There are many reasons why a business might want to switch its phones over to voice over IP (VoIP). Many of these reasons hinge on a fundamental of VoIP: It is modern. Being a modern technology, it comes standard with many tricks that the traditional phone network cannot do out of the box. So unlike the phone service we grew up with, VoIP services offer a range of features that come standard without additional costs.
Some of the features are those we’re now familiar with but used to paying extra for. With VoIP, they are free, including call waiting, caller ID and voicemail.
Then there are VoIP features we expect to experience, such as high-definition voice because VoIP is a digital technology; the freedom to make calls anywhere because our VoIP phone numbers goes wherever there is internet; and unlimited or very inexpensive calling because all calls effectively become a local call with VoIP.
There also are features that come standard with VoIP that we don’t always consider. One of those is VoIP call screening.
VoIP call screening gives users an audio pre-screening of any incoming call. During the pre-screening, the user is given the phone number of the person who is calling, the caller’s number, and the option to accept or reject the call. All this happens while the person calling still hears the ringing phone.
“Though this function may not seem as important a feature as others, call screening is crucial in providing users with an alternative option for answering calls,” noted Michael Ventimiglia at GetVoIP.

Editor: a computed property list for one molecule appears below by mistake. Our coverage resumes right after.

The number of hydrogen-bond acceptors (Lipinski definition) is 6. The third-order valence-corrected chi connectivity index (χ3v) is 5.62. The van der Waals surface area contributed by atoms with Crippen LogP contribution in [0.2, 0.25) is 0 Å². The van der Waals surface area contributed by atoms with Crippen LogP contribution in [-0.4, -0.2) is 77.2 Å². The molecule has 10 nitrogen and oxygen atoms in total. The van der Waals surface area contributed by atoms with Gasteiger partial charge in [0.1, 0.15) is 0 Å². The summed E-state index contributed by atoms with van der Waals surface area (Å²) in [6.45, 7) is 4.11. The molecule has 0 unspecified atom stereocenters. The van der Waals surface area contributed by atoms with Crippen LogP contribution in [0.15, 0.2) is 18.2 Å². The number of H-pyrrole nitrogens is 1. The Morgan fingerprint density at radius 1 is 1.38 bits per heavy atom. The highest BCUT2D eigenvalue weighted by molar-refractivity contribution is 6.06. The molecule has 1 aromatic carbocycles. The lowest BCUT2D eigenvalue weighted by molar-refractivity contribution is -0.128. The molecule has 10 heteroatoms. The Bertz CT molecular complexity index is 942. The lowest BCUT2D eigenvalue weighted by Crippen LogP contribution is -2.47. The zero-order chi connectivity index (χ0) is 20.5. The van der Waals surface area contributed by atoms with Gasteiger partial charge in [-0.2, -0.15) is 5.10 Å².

“The call screening function provides users with both the identity and the purpose of a caller,” he added. “This can be extremely helpful in allowing users to better prepare for conversations (especially those where information is needed on hand).”
There are three basic types of call screening.
First, there’s call screening to see and hear who is calling. With this type, basic information appears on the user’s phone display before the call is connected. With this information, VoIP business users can choose to accept, reject or send the call straight to voicemail. With almost all VoIP systems, the user also can use an auto receptionist feature to prompt callers for their names prior to connecting them.
The second type is call screening to block unwanted calls forever. Call screening can be set up to permanently block specific numbers or to help compile an approved list of callers. Whole area codes can usually be blocked, as well as a list of numbers. Telemarketers often can be blocked automatically.
The third type of call screening is an automated text-to-speech response to calls. Being a modern technology, VoIP phones can often be configured to give a speech-to-text reply to callers when the user is busy. The message delivered to the caller can be a default response or a custom message. It can sometimes be geared for specific incoming numbers.
“The screening feature may often be glossed over; however, it is a crucial part of VoIP,” according to Ventimiglia. “The Call Screening feature allows users a comprehensive way to monitor their phone calls.”
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